With innovative technologies springing up every minute, hackers have also left no stones unturned to dig out new technologies to creep in and loot the substantial data. Theft of secret data corresponding to RSA SecurID tokens has recently emerged as a serious security threat. These SecurID tokens were used by 40 million RSA employees for accessing sensitive networks. The data theft was performed with the help of an e-mail. The e-mail was designed to intrude through the RSA defense and steal secret information related to SecurID. The e-mail came out as a 13-word message, as evidences unveil. The mail, sent to four employees of RSA parent company EMC, stated, “I forward this file to you for review.” “Please open and view it.” This e-mail was unleashed by Timo Hirvonen, one of the researchers of F-Secure.
The theft has generated awareness and increased security concerns among the forensic and malware experts. According to the RSA report, the invaders had sent two different phishing e-mails on consecutive days to a group of lower-level employees. The messages were scripted to seek attention of the employees and entrap them, by asking them to retrieve the mail from their junk folder and open the attached excel file. The excel file contained malicious Adobe Flash object, named 2011 Recruitment plan.xls. When the file was opened, it installed the Poison Ivy backdoor on the user's computer.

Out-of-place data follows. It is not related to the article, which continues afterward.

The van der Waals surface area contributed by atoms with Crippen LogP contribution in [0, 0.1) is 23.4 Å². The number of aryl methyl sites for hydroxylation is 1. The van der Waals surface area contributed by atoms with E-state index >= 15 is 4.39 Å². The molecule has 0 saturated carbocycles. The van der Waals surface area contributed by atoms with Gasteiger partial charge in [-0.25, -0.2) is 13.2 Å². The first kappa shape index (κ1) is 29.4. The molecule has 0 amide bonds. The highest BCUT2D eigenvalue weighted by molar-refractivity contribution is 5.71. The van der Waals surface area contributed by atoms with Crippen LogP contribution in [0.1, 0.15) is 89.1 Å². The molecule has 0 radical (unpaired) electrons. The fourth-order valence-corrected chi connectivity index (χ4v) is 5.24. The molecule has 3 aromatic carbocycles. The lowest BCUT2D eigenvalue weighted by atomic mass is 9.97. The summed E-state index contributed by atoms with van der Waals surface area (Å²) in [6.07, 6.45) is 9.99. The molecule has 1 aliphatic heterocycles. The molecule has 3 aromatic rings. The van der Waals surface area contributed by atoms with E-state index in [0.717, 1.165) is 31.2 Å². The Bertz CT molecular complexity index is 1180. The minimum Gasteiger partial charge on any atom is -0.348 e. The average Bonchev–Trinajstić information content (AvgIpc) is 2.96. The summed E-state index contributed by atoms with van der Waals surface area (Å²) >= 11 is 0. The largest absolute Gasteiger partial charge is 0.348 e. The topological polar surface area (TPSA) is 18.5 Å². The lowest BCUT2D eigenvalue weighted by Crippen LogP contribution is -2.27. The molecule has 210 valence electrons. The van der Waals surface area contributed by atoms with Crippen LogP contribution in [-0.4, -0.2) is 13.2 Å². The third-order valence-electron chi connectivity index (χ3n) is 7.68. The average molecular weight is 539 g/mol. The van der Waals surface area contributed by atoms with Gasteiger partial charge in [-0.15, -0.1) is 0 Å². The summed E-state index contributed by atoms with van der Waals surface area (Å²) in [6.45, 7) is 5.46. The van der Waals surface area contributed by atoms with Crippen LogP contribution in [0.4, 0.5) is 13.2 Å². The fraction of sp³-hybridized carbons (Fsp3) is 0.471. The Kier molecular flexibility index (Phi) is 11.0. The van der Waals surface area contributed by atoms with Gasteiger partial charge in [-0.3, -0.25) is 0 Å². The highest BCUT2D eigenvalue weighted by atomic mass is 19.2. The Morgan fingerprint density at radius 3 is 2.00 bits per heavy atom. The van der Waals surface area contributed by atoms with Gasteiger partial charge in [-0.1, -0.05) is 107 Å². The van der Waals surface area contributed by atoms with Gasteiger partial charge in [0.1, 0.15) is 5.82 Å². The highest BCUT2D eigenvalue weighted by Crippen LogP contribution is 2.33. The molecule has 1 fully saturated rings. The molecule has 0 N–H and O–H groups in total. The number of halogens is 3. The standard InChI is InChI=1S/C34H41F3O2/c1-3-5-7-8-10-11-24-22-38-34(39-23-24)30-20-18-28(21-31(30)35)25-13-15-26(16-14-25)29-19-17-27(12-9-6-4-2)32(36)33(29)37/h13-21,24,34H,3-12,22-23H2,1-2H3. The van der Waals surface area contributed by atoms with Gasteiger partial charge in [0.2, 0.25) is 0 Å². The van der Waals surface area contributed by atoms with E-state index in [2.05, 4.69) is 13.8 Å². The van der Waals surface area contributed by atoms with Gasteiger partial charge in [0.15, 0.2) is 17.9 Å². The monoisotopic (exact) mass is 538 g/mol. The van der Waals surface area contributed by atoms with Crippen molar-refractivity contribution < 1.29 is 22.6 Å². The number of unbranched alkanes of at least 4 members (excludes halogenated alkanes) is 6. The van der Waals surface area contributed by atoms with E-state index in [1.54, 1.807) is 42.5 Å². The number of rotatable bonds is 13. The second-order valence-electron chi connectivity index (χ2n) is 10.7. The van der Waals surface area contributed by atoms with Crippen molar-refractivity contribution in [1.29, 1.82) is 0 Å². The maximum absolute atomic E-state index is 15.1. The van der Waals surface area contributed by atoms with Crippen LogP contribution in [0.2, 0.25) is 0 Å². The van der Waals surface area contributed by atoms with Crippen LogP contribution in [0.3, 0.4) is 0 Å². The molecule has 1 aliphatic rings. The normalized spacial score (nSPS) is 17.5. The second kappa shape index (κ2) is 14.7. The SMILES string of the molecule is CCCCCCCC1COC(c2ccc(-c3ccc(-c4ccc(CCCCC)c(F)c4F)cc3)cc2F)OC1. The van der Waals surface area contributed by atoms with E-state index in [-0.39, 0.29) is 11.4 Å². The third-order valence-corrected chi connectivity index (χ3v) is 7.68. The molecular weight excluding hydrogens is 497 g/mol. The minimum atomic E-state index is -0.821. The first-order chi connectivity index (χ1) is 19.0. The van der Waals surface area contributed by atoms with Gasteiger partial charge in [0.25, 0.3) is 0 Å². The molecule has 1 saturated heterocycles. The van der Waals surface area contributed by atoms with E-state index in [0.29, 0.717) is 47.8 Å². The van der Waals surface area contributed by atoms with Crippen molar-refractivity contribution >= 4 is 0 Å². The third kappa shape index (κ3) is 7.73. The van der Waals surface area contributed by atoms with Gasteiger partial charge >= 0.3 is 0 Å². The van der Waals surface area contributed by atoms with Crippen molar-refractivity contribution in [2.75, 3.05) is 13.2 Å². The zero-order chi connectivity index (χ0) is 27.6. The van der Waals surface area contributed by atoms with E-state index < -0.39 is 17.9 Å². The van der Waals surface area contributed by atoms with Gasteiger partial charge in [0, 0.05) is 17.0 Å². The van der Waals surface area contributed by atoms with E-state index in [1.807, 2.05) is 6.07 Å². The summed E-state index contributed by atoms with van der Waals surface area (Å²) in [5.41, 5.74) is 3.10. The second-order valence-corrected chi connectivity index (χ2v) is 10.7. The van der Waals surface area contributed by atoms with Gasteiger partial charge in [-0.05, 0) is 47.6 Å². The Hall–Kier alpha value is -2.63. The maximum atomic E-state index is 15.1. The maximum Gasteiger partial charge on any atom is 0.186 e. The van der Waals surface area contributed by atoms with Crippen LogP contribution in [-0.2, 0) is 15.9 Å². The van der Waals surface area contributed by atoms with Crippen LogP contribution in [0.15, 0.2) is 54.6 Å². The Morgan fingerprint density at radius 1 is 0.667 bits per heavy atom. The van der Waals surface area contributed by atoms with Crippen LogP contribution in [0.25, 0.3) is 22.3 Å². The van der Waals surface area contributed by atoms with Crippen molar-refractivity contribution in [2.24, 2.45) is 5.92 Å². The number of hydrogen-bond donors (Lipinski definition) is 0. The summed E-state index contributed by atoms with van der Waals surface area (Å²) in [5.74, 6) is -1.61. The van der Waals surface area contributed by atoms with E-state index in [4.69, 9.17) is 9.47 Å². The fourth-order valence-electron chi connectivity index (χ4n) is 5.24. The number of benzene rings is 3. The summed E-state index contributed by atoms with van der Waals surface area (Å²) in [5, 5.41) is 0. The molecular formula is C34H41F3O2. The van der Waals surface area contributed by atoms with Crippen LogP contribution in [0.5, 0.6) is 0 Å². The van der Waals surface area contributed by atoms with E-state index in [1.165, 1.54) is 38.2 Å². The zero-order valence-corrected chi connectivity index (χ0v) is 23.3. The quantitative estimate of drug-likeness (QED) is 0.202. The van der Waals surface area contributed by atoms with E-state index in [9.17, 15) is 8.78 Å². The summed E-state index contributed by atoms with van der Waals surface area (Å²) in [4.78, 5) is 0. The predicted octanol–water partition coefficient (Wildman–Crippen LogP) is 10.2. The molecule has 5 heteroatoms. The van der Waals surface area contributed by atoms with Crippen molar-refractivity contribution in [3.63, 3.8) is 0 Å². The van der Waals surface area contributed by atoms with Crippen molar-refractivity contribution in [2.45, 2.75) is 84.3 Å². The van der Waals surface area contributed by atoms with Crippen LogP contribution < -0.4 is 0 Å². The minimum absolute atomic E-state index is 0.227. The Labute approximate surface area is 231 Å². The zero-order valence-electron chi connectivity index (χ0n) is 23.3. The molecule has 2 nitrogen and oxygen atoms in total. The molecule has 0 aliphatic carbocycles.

The origins of such e-mails are still sought after by the researchers, who are extra vigilant and would soon implement improved security measures to keep the data hacking instruments at bay.